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Steven Moffat's Writing for 'Doctor Who' at Christmas Is Enchanting, Here's Why

Adapting classic novels in a light-hearted way.

By Lewis JefferiesPublished 4 years ago 4 min read
'Doctor Who' [Credit: BBC]

Doctor Who at Christmas is everyone’s favourite thought. Well, until 2018 that was when the show dematerialised from its usual Christmas Day slot and moved to New Year’s Day instead. Every year (well, most years) since the show was revived back in 2005 by Russell T. Davies, the show has produced a whopper of a series followed by a festive special, all of which taking a different tone. There’s been a giant spider, which helped formed planet Earth, dream crabs, talking ‘cactuses’ (cacti?) and so much more.

During Steven Moffat’s era as showrunner for the hit BBC sci-fi show (2010-2017), he wrote eight of the current fourteen special episodes (as of December 2019), all of which take their own form and unique sense of adventure. Two notable specials by Moffat both have a theme, which is familiar with viewers.

'Doctor Who' [Credit: BBC]

Adaptations are widely popular nowadays with the BBC latching onto them at every opportunity. This autumn has been an exciting one as Philip Pullman’s His Dark Material launched on BBC One, along with the adaptation of H. G. Well’s The War of the Worlds finally being released after its long delay.

You see all the time over the Christmas period many networks and production companies adapting many classic novels. It’s something many people look forward to. For example, this year we have Dracula (coincidentally written by Moffat too) to look forward to on the BBC, as well as other adaptations.

On Christmas Day 2010, a new adaptation was aired on the BBC, but not as you know it. Moffat had adapted Charles Dickens’ A Christmas Carol into a Doctor Who episode. The special saw a crashing space liner getting caught in a cloud belt, which was controlled by Kazran Sardick but refuses to help. The Doctor (Matt Smith) uses his TARDIS and time travel to alter Sardick’s past to make him a kinder man in the future to help save the spaceship.

Of course, fans know in the novella, it focusses on the Christmas past, present and future. So, this was a nicely written touch by Moffat.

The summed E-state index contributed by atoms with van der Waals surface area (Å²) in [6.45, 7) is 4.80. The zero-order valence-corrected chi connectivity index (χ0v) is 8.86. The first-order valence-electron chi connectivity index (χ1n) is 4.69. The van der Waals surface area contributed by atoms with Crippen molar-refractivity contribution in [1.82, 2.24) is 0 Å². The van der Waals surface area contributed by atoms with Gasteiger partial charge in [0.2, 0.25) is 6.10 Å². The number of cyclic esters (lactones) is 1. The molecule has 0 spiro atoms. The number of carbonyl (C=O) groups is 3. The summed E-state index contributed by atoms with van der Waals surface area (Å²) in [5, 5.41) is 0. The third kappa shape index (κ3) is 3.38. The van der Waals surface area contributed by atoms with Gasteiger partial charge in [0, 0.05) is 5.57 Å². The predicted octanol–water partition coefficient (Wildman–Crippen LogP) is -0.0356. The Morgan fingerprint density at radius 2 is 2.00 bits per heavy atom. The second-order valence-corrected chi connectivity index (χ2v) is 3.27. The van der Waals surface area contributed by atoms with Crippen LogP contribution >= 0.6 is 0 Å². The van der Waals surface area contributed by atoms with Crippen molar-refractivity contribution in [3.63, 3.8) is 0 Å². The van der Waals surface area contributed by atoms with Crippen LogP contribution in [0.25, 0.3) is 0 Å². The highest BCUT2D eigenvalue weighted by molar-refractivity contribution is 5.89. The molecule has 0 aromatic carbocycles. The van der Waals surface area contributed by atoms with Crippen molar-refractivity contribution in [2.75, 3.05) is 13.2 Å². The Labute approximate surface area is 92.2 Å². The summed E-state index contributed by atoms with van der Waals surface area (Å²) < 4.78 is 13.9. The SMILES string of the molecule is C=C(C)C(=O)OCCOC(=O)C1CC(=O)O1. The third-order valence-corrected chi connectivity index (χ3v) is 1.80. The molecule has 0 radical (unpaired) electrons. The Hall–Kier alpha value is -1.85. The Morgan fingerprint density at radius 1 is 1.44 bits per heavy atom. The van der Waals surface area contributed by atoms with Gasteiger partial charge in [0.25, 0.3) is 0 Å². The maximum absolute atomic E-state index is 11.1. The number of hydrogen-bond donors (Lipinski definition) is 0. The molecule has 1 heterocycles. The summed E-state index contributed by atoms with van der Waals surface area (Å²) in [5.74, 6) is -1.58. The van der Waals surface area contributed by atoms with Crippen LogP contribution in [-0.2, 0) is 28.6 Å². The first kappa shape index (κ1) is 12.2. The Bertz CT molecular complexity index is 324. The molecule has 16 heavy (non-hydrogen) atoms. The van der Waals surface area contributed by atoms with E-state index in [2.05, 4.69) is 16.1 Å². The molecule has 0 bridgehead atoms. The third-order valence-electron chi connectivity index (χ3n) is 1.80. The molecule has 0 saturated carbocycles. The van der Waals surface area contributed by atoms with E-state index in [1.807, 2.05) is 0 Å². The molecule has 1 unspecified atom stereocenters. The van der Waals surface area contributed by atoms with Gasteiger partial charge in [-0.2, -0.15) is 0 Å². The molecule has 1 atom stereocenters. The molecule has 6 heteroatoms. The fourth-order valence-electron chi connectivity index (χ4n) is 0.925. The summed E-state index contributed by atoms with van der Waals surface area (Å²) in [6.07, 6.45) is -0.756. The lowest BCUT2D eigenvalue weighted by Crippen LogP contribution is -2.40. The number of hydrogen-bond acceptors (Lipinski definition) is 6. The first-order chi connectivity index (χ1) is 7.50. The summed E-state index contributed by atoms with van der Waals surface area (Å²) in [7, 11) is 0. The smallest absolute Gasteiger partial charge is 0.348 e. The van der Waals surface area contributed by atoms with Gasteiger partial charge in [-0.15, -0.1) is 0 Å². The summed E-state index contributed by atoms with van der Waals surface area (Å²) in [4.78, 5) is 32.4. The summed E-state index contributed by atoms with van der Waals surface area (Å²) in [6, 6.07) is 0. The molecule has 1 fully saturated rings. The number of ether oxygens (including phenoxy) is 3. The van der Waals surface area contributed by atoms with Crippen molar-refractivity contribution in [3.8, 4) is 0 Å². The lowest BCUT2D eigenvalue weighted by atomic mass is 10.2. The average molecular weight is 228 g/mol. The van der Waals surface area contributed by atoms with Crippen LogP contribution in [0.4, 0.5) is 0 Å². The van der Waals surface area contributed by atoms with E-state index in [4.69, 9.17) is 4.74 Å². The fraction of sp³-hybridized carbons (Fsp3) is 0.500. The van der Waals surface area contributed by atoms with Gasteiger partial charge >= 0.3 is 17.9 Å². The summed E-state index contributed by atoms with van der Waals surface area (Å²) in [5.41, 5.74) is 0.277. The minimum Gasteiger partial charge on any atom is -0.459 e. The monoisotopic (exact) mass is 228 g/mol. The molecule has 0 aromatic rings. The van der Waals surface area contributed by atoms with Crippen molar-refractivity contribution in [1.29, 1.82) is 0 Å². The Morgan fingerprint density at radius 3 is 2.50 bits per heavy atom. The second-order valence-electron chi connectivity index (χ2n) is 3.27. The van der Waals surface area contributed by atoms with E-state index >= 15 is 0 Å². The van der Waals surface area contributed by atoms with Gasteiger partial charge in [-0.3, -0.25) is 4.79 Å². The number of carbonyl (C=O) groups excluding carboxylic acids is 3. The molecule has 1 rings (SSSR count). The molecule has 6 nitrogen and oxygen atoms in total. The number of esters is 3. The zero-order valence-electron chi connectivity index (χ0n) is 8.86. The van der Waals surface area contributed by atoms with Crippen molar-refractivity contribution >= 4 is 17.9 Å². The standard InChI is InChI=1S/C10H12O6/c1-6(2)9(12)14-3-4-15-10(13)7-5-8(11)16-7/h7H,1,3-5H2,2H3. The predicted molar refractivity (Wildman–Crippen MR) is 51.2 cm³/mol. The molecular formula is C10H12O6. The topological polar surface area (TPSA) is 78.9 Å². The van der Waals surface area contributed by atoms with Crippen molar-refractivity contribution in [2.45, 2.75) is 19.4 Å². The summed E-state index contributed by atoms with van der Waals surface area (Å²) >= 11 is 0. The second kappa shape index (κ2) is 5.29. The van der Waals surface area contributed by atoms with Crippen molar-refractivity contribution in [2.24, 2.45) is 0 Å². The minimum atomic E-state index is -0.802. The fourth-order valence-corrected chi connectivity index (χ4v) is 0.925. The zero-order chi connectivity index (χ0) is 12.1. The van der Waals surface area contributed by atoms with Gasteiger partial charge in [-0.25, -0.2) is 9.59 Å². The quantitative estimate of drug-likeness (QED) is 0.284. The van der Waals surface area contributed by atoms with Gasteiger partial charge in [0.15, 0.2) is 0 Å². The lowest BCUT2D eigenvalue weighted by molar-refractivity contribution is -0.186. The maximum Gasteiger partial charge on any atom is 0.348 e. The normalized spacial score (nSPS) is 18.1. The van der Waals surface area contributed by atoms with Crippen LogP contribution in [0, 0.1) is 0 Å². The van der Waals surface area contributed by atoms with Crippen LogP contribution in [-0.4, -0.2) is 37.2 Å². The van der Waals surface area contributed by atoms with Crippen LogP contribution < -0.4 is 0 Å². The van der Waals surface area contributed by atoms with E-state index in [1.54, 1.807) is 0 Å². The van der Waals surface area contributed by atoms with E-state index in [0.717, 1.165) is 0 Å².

'Doctor Who' [Credit: BBC]

With Moffat’s Doctor Who version of A Christmas Carol going down well with fans, he returned the following year with another adaptation, again, going down well with fans.

“The Doctor, the Widow and the Wardrobe” put a spin of C. S. Lewis’ The Lion, the Witch and the Wardrobe as widowed Madge Arwell (Claire Skinner) and her children enter a new world by going through a portal hidden in a present (acting as the wardrobe) under the Christmas tree. This Christmas special was intended to be the most “Christmassy” of all the Doctor Who Christmas specials.

This special is one of the most underrated specials despite its success in ratings when it first aired. The final consolidated figure for this episode was 10.77 million, which ranked Doctor Who the third most watched programme of not just Christmas Day, but that entire week. Every year, fans talk about their favourite Christmas specials but “The Doctor, the Widow and the Wardrobe” is one that fans fails to mention, but should we have more adaptations like these?

'Doctor Who' [Credit: BBC]

Writing an adaptation is all about having your own voice whilst following the main plot of the original story. The two mentioned Doctor Who Christmas specials are the most enchanting of all the specials. Not only do they follow the basic story from the original material, but they have a hint of magic in them, and a fairy tale theme that makes the viewers say, “will people actually believe what these characters have just been through?”

It’s a shame we didn’t get more Christmas special adaptations like these two as they brought more excitement to the show at Christmas. During Russell T. Davies’ era, it was all about a threat to the planet. A giant rock hovering in the sky, the Racnoss trying to kill everyone below, the Titanic aiming for Buckingham Palace etc, but with Moffat, it was all adventure.

What made A Christmas Carol and The Doctor, the Widow and the Wardrobe more enchanting and exciting was knowing the plot to the original story and wondering what Moffat has done to put his own touch on the episode. For example, a flying shark and wooden creatures from his nightmares being key to both plots but interpreted into a magnificent story. The sense of “oh my god, what will happen next” is key to stories like these as it can go many ways whilst being predictable. Being predictable is good because we know it’s an adaptation, meaning we know the general idea of how it will end, but it’s wonderful to see it down in such a fresh, unique way.

Despite Moffat not doing more adaptations like these, his stories for the Christmas episodes got more and more different, some going down better than others. Controversially, Peter Capaldi’s run of Christmas specials divide fans. Some love them, some despise them. “The Return of Doctor Mysterio” is a main target as Moffat attempted a superhero themed story.

Let’s remember that they’re Christmas specials and they’re there to simply spread Christmas and share a different message with you every year rather than being explosive and heavily over the top.

Sadly, there haven’t been any Christmas specials since 2017 as new showrunner, Chris Chibnall, has shaken things up and moved it to New Year’s Day, but it is understood the Christmas slot will return in 2020.

What’s your favourite Christmas special?

scifi tv

About the Creator

Lewis Jefferies

MA Media and Communication graduate from the University of Portsmouth - Massive Doctor Who Fan.

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